We managed to get Fedora Workstation 26 out the door this week which I am very happy about. In some ways it was far from our most splashy release as it mostly was about us improving on already released features, like improving the Wayland support and improving the Flatpak support in GNOME Software and improving the Qt integration into GNOME through the QtGNOME platform.
One major thing that is fully functional now though and that I have been testing myself extensively is being able to easily install the NVidia binary driver. If you set up the repository from Negativo17 you should be able to go install the Nvidia driver either using dnf on the command line or by searching for NVidia in GNOME Software, and just install it without any further work thanks to all the effort we and NVidia have been putting into things like glvnd. If you have a workstation with an NVidia card I would say that you have a fully functional system at this point without any hacks or file conflicts with Mesa.
For hybrid graphics laptops this also just works, with the only caveat being that your NVidia card will be engaged at all times once you do this, which is not great for your battery life. We are working to improve this, but it will take some time as it both requires us re-architecting some older parts of the stack and get the Nvidia driver updated to support the new solution.
We do plan on listing the NVidia driver in GNOME Software soon without having to manually setup the repository, so soon we will have a very smooth experience where the Nvidia driver is just a click in the Software store away for our users.
Another item of interest here for the discerning user is that if you are on the NVidia binary driver you will be using X and not Wayland. The reason for this as I have stated in previous blog posts too is that we still have some major gaps on the Wayland side when it comes to dealing with the binary NVidia driver. The biggest one here is that XWayland OpenGL applications doesn’t work, something the team is hard at work trying to resolve. Also the general infrastructure for dealing with hybrid graphics under Wayland is not there yet, but we are working on that too. We have a top notch team looking at the issues here, including Adam Jackson, Jonas Ådahl and Olivier Fourdan, so I am sure we will close this gap as soon as techically possible.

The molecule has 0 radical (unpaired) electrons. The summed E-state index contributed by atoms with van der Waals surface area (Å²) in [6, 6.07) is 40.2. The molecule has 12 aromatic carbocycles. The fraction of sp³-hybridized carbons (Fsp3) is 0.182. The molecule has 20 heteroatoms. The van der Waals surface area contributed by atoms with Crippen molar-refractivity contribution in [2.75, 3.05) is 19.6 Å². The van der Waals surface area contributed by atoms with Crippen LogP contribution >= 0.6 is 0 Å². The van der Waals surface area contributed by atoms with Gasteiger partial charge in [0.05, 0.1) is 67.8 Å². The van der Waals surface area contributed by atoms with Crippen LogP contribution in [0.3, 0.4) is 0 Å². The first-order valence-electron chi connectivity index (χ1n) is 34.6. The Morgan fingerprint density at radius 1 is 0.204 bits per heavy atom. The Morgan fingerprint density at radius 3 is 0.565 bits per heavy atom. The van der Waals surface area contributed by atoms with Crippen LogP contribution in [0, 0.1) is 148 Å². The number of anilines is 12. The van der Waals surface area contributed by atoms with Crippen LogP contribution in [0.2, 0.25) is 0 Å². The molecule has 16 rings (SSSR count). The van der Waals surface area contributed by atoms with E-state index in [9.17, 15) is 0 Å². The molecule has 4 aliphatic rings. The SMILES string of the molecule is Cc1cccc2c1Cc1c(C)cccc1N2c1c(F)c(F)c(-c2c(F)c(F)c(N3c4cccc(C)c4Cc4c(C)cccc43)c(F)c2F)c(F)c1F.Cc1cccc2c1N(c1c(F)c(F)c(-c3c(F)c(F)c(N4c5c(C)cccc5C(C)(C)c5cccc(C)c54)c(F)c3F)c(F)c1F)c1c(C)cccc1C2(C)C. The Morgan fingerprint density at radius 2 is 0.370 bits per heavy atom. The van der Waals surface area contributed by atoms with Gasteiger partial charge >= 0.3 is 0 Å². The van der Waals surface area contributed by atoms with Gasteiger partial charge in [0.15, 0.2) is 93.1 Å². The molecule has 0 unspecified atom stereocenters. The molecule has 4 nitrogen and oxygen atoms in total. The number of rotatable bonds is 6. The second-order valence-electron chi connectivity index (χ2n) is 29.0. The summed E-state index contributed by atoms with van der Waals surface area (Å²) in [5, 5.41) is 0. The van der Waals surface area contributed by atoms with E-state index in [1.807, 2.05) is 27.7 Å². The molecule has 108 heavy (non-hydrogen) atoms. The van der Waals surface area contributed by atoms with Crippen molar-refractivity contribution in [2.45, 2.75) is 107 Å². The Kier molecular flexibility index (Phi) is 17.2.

The other big item we have for Fedora Workstation 26 is going to be the formal launch of the Fleet Commander project, with a fully functional release and proper website. We hope to get that set up for next week, so I will blog more about it then. It is a really cool piece of technology which should make deploying Fedora and RHEL in large orgainzations a lot simpler.
As a sidenote, we received our first HDR capable monitor in the office this week, a Dell Ultrasharp UP2718Q. We have another one already ordered and we should be bringing in more in the next Months. This means we can finally seriously kick off figuring out the plumbing work and update the userland stack to have full HDR support under Linux for both media creation and consumption.